Matt: You’re a 31-year-old directing your first movie. What’s it like giving instruction to the likes of Geoffrey Rush, Sam Neill and Miranda Otto?
Simon: The thing that people often don’t realise that great actors like Geoffrey, Sam and Miranda are desperate for people to direct them. If you’re an actor going “what should I be doing on the next take?” instead of thinking about the content of the scene, you’ll end up repeating the same performance throughout your career because people are too scared to direct you. It’s why I became an actor in the first place. I like transforming, changing and discovering things that I didn’t know I was capable of doing.
Matt: I liked the fast pace of the film in the early stages. You move quickly from character-to-character, from subplot-to-subplot to create that backstory before we move into the meatier part of the film. How easy was it to find that right pace?
Simon: That’s a really good question. It was something that didn’t exist in the script. When it was cut together the first time, it was depressing how long-winded the introduction was. I left Australia 3 hours after we finished shooting to go to Amsterdam to produce a play. It gave me plenty of time to think about the edit and when I came home 2 months later, I had this idea that everything overlapped at the start. It would be a good way to show the connectedness of these characters in a film that highlights the connectedness of their fates and destinies. It also gives the audience a sense of security that something will actually happen in the movie.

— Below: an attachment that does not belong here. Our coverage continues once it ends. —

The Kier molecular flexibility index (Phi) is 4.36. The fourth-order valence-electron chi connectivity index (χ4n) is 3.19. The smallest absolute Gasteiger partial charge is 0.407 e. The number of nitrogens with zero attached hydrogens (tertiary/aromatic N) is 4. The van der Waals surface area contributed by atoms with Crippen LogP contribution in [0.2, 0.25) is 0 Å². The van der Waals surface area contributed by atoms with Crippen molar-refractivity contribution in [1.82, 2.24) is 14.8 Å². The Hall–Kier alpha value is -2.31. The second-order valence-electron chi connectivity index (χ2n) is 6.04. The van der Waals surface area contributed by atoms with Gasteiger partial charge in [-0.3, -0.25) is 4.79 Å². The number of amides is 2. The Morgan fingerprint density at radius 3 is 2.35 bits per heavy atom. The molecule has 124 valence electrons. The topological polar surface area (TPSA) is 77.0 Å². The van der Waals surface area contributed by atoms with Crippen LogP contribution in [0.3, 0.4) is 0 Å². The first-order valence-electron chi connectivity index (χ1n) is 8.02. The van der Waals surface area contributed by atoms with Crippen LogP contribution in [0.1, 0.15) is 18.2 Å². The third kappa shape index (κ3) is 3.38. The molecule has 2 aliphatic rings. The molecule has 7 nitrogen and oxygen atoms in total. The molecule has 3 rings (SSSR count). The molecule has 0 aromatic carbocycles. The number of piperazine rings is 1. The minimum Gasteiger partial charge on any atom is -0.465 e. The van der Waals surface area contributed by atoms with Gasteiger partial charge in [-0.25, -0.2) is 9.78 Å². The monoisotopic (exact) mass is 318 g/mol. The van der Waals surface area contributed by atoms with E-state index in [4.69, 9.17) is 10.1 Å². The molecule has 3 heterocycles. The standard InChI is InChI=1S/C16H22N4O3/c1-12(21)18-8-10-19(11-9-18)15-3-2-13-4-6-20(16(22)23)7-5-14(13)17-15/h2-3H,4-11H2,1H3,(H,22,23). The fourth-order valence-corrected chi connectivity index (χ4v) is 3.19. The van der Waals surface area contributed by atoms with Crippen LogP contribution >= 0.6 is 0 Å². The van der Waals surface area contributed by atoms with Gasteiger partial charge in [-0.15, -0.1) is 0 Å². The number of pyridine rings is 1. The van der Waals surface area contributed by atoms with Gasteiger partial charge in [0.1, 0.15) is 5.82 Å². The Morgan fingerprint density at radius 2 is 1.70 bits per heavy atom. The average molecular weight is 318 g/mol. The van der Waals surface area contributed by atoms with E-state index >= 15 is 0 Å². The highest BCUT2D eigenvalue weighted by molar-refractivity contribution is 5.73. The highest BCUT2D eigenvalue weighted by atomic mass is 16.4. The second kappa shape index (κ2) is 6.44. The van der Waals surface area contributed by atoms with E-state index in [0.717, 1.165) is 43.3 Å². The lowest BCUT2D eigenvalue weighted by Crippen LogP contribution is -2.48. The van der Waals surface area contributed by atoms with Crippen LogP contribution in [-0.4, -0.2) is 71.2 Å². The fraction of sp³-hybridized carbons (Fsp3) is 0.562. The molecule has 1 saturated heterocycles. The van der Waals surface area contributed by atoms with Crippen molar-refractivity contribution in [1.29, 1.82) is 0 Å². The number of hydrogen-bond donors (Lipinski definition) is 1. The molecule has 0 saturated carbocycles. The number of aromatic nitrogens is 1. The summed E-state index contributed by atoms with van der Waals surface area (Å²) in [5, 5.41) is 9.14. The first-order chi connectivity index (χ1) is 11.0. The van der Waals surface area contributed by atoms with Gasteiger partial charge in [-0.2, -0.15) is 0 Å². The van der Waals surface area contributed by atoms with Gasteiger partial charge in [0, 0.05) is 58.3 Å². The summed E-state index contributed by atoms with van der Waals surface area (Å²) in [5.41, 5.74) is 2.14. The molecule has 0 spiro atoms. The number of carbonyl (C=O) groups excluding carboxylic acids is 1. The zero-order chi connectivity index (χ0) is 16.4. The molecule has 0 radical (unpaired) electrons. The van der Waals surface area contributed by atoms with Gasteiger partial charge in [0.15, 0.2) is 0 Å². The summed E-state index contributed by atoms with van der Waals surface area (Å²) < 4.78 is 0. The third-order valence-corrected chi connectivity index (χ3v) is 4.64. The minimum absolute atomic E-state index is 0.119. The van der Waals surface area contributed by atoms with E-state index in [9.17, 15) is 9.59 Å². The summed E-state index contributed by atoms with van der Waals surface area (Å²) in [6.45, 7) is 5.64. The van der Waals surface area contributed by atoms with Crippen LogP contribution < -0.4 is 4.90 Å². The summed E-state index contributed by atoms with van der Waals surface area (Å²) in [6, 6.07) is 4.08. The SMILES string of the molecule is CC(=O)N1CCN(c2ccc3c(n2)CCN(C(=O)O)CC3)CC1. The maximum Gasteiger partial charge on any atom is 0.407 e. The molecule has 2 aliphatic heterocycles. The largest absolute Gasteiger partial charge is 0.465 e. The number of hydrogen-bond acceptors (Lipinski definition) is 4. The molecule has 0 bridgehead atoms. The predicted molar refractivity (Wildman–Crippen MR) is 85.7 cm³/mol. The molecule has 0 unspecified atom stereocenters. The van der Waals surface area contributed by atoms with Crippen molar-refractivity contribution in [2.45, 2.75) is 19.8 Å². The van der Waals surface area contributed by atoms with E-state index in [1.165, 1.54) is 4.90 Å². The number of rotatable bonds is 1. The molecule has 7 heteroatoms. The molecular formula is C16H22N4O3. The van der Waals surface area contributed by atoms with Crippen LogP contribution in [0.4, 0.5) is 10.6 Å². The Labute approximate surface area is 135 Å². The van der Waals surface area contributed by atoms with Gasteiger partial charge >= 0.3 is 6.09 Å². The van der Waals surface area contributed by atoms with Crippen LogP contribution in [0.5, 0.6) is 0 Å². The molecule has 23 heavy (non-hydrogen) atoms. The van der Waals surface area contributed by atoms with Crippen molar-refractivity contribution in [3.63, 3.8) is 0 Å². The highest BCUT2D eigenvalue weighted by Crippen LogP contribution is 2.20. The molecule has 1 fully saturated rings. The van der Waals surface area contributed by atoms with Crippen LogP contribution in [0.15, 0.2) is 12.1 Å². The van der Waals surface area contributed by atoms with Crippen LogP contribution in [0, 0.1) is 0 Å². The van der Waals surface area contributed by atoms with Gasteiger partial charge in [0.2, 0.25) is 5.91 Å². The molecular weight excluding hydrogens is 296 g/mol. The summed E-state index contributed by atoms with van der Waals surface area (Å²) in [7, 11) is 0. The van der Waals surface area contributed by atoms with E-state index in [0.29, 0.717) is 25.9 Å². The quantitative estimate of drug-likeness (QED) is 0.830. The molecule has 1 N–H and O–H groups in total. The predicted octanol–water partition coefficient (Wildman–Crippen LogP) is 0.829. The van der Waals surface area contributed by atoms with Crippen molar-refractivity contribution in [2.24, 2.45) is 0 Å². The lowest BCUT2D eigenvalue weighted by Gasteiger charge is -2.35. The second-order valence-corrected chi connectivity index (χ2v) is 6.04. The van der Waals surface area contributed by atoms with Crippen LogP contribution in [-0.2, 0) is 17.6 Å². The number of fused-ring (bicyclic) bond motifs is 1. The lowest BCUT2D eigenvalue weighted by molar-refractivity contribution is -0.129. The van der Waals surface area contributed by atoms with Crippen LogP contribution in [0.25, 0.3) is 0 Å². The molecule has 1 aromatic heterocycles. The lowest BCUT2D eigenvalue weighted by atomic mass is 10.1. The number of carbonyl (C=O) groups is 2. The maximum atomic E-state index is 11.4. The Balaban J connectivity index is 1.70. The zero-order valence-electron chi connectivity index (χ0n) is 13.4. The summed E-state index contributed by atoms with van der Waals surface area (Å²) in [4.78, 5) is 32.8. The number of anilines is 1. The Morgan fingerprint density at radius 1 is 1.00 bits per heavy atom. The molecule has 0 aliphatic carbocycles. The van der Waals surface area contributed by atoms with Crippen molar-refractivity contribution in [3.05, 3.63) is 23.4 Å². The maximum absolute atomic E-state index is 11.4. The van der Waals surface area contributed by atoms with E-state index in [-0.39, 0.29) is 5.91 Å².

Matt: Your film was selected to screen at the Toronto Film Festival – a great honour in its own right given they only select a small percentage of films that are submitted each year. What was that experience like?
Simon: Toronto was amazing because it was just off the back of having been to the Venice Film Festival. I was like “oh wow, this is really the film world”. The extraordinary thing when you go to festivals is that you get to meet the audience that is watching the movie. It’s amazing to see their reactions. It was deeply moving to see how the film affected them.
Matt: What are the plans going forward? Anything you’re working on at the moment?
Simon: I’m currently halfway through directing a play in Germany and I’m taking a quick break from it to do publicity for The Daughter. I’m then doing a play in Amsterdam, London, and doing an opera – all before August. I’m writing a TV series, preparing film, seeing what happens next, trying to have a relationship, trying to stay connected with life… I’m in an incredibly lucky period of my life where I get to experience a whole lot of things that others don’t.